Gone are those days when traveling was a tagline of the rich. Today, there are a lot of low-cost carriers that offer cheap flights to different parts of the Old Continent that are sometimes even cheaper than taking a bus or train. Sure, you might have to take a long layover, sacrifice your luggage weight, and pray your flight doesn’t get canceled (because you won’t get a refund), but low-cost airlines in Europe have made air travel accessible to everyone that wishes to fly to different parts of the continent. If you’re planning to visit Europe this year, don’t worry- flying to and around Europe is probably cheaper than you might think and this guide to low-cost airlines in Europe will teach you everything you need to know.
History of low-cost airlines in Europe
Back in 1992, the EU decided to create a single-market airline system in Europe. This allowed airlines to fly freely across EU member countries without having to register as a carrier in every country separately. This decreased the operational costs of airlines significantly and paved the path for a new breed: the low-cost airlines in Europe. Subsequently, the demand for cheap flights was increasing dramatically, causing a lot of new low-cost carriers to appear on the market.
With that being said, let’s see which are the best low-cost carriers in different parts of Europe and just how much can you save by choosing to fly with them.
If you’re looking to travel to the UK or Western Europe, EasyJet is one of the best options. This airline operates more than 1,000 routes in 30+ different countries. Their prices are very competitive and the Britain-based airline even compares to mid-range carriers in terms of the comfort you get on their flights. In fact, even though a low-cost carrier, EasyJet is the fourth largest airline in Europe. They recently even launched easyJetHolidays, a program that enables passengers to book accommodation through EasyJet while purchasing their ticket.
Similarly like most low-cost carriers, the basic tickets purchased from EasyJet don’t include hold luggage. If you want one, you’ll have to pay between €10 and €37 per item as long as the weight doesn’t exceed 23 kg. Additionally, no single item can weigh more than 32 kg. EasyJet also charges some ridiculously high amounts for things like cancelation within 24 hours of booking (€35), passenger name change (€55), flight change if more than 60 days before travel (€35), choosing a seat (€8-€32), and rescue fee for showing up late (up to €100- which oftentimes costs more than the flight itself).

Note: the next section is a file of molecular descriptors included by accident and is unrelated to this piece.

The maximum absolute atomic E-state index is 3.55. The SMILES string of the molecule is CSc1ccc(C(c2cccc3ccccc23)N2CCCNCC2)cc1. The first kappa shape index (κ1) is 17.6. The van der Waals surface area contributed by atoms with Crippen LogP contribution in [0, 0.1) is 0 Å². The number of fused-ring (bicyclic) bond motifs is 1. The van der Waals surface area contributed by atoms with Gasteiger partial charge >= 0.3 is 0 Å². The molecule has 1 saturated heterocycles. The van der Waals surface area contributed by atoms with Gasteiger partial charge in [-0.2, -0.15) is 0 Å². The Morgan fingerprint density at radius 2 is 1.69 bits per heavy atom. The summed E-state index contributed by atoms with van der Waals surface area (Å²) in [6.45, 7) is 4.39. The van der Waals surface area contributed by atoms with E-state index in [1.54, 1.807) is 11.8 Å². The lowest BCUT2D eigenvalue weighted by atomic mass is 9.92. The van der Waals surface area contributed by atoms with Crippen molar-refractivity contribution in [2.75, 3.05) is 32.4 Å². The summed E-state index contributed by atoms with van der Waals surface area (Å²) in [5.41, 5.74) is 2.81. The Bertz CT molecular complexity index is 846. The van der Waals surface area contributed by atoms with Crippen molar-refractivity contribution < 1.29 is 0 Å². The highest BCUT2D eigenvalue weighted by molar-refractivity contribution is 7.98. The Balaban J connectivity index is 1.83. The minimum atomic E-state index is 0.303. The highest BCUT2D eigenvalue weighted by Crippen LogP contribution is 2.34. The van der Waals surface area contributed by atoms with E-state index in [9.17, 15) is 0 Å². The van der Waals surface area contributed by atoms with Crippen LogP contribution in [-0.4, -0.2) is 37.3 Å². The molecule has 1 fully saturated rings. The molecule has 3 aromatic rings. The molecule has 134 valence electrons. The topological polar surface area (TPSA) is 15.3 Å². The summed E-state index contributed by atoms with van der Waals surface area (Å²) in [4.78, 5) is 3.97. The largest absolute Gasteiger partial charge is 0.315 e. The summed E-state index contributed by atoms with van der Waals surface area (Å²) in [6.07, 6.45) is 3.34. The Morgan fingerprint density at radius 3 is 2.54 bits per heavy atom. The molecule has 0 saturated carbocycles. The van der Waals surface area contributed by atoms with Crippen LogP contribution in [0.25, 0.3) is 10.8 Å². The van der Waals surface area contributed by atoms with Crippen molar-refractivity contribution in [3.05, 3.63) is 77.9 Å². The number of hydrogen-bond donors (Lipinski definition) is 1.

Only a few airlines can compare to RyanAir when it comes to low prices. This Irish airline is famous for its flash sales at which you can oftentimes get one-way tickets that cost as low as €5! You have to be really fast to grab one of these deals, but even if you don’t, the price you’d end up paying will probably still be lower than most of RyanAair’s competitors.
RyanAir has been criticized in the past for trying to save money on every possible thing, including their employees. Back in 2018, more than 400 flights were canceled after a lot of their pilots walked out due to an issue regarding their previously-agreed holidays. Needless to say, RyanAir makes 20% of its revenues from ancillary costs. Currently, RyanAir has by far the cheapest airline in Europe when it comes o BASIC PRICE but fifth cheapest when all fees are included. RyanAir charges passengers that didn’t complete their online check-in to pay €45 for boarding pass, between €25 and €60 for baggage fees (maximum 23 kg), and up to €125 for a name change. Finally, their new aircraft have non-reclining seats and no seat-back pockets.
Aer Lingus is a budget airline that was founded by the Government of Ireland and the second largest airline in the country behind RyanAir. Today, the airline has been completely privatized and flies to 93 destinations, including the US and Canada, despite having a significantly smaller fleet than RyanAir and EasyJet. In recent years, they’re trying to rebrand as a mid-range carrier, so they charge a lot less for additional fees compared to the two above-mentioned airlines.
Fun fact: all of Aer Lingus’s aircraft are named after a saint (St Ronan, St Munchin, St Aoife, etc.).
Baggage fees: between €20 and €60 per item depending on weight and distance.